SQLEditor 2.5 – now with native database drivers and process separation

I’m really happy to say that SQLEditor 2.5 [60MB zip] has just been released. This has some interesting new features that have been in development for some time. Native database drivers have been something I’ve been hoping to support for ages, while process separation should improve stability and performance.

Native database drivers

SQLEditor 2.5 now includes native database support bundled with the app.
Native drivers are bundled for SQLite (using standard sqlite), MySQL/Drizzle (using the Drizzle driver library) and Postgres (using Postgres client libraries).

The native drivers don’t use Java at all, which gives a marginal performance improvement. Although if you’re using SQLEditor in standard, graphical mode you probably won’t notice.

Native driver support means that SQLEditor should now be zero configuration for many users. Just install the app and start using it. This should be a big win, as opposed to finding, downloading and installing the JDBC drivers. It also gives a predictable and standard configuration to test, which should reduce bugs.

SQLEditor still supports JDBC drivers as before, but if you definitely don’t require them, the JDBC driver loading can be turned off entirely.
(Preferences->Database->Database Options->Enable Java (JDBC) Driver Support)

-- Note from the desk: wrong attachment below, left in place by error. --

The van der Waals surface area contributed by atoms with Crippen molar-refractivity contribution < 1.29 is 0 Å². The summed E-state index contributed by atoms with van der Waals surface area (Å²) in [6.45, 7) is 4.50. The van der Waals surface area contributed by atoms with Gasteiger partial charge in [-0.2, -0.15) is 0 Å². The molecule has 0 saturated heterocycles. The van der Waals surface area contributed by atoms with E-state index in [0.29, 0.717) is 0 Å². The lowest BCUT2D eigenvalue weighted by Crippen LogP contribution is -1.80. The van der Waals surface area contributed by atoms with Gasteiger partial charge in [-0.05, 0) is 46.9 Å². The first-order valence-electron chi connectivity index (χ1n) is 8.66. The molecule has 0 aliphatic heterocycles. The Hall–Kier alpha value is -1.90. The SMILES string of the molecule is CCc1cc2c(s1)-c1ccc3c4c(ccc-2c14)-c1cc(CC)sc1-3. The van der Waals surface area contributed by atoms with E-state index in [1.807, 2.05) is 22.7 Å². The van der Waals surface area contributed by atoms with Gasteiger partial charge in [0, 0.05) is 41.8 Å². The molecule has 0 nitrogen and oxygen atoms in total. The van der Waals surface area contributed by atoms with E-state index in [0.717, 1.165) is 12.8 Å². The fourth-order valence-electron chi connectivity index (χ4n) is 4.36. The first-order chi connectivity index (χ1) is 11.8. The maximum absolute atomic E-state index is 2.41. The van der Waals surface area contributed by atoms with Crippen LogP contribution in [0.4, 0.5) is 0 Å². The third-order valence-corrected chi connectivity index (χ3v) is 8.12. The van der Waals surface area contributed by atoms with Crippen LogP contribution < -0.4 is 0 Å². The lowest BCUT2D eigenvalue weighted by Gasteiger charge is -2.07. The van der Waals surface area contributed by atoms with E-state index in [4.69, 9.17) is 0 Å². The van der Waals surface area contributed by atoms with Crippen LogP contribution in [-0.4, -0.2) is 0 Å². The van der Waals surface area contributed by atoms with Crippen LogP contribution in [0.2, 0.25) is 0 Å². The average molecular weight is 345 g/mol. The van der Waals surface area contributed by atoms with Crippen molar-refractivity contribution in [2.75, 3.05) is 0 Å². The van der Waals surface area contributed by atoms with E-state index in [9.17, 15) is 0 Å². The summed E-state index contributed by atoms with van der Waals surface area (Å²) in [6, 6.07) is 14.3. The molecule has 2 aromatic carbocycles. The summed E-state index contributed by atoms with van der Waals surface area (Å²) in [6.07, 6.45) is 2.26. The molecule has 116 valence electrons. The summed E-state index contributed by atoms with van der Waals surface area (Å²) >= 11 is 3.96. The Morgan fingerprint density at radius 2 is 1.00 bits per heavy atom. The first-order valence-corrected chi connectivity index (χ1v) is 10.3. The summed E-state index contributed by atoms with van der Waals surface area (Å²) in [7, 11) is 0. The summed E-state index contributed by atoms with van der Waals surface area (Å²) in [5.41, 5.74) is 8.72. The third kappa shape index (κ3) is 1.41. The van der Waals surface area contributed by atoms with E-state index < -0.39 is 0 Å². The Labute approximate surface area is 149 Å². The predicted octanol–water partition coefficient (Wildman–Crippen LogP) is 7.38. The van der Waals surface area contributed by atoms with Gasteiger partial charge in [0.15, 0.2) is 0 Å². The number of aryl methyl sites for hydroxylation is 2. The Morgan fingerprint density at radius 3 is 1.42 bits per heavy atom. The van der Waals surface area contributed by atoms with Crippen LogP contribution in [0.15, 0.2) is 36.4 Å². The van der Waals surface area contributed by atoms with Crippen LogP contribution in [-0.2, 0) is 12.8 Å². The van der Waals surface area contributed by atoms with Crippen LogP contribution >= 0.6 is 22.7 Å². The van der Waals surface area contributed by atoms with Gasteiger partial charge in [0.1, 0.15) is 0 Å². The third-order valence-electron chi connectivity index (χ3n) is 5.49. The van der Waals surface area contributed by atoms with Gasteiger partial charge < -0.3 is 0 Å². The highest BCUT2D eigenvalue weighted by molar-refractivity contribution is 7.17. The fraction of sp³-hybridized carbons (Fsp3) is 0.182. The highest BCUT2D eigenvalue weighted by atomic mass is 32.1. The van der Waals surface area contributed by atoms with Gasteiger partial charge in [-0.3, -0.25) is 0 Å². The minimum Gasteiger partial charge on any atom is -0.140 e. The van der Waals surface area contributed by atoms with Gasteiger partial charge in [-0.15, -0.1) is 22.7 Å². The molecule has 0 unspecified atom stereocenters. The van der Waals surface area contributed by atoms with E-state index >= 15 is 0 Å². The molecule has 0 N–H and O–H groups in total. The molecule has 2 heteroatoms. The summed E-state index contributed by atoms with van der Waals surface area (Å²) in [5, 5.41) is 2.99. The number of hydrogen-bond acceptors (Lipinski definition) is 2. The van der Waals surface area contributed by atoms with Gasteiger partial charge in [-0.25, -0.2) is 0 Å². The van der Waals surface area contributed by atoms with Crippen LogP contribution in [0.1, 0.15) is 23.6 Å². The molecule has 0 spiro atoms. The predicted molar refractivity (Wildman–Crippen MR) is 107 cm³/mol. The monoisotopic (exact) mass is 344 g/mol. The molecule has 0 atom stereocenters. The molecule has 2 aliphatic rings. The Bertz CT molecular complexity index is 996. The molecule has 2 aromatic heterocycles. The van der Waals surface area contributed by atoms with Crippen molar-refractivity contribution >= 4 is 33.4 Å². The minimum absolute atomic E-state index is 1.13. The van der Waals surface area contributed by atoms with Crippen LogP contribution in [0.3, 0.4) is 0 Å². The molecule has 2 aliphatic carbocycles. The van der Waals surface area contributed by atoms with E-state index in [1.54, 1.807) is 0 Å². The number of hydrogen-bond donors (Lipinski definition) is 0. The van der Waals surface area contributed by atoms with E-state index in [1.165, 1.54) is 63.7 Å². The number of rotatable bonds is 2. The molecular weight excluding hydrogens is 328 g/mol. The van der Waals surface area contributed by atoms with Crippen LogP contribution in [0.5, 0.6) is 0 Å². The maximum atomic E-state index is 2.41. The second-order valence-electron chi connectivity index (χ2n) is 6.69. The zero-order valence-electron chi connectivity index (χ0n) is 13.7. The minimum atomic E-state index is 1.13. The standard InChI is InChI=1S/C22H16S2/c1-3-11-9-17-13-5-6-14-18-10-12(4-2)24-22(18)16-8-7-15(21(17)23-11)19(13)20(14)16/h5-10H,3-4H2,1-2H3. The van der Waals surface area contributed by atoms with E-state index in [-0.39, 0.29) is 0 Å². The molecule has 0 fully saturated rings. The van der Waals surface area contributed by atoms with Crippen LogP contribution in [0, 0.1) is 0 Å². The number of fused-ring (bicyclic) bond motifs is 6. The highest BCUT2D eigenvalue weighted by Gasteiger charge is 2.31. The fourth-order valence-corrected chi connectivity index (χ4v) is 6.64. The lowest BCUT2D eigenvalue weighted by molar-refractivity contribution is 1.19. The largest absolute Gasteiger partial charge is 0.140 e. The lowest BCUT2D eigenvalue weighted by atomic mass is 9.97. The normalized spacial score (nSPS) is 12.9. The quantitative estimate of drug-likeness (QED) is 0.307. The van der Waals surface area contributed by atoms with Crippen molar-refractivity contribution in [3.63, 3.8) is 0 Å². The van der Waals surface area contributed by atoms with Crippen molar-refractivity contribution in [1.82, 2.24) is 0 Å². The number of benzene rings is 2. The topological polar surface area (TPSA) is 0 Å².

Database process separation

SQLEditor 2.5 now splits off database operations and anything involving Java into a separate process. This was primarily to provide more protection with native drivers, if they crash. However it also means that there is no Java VM running in the main process at all, which should make SQLEditor open an editable document faster from cold start. The worker thread is started, but can then load java separately, you don’t need to wait for this to happen.There is also better stability should JDBC driver discovery hang or crash, because this is running in a third process.

Overall there are more processes, but it doesn’t seem to make that much difference memory wise. Plus Chrome does something similar, so SQLEditor is in good company (or so I’m hoping).

The new version is available to download today:

SQLEditor 2.5 [60MB zip, 10.6+]

Alternatively the in-app updater should be offering the upgrade right now.

Upgrading via the in-app updater also reduces the download size, because, in many cases, it only downloads the changes between versions, rather than the whole app.
(thanks Sparkle)

I hope that you like the new release, if you have comments or wish to report a bug please do email at support@malcolmhardie.com 

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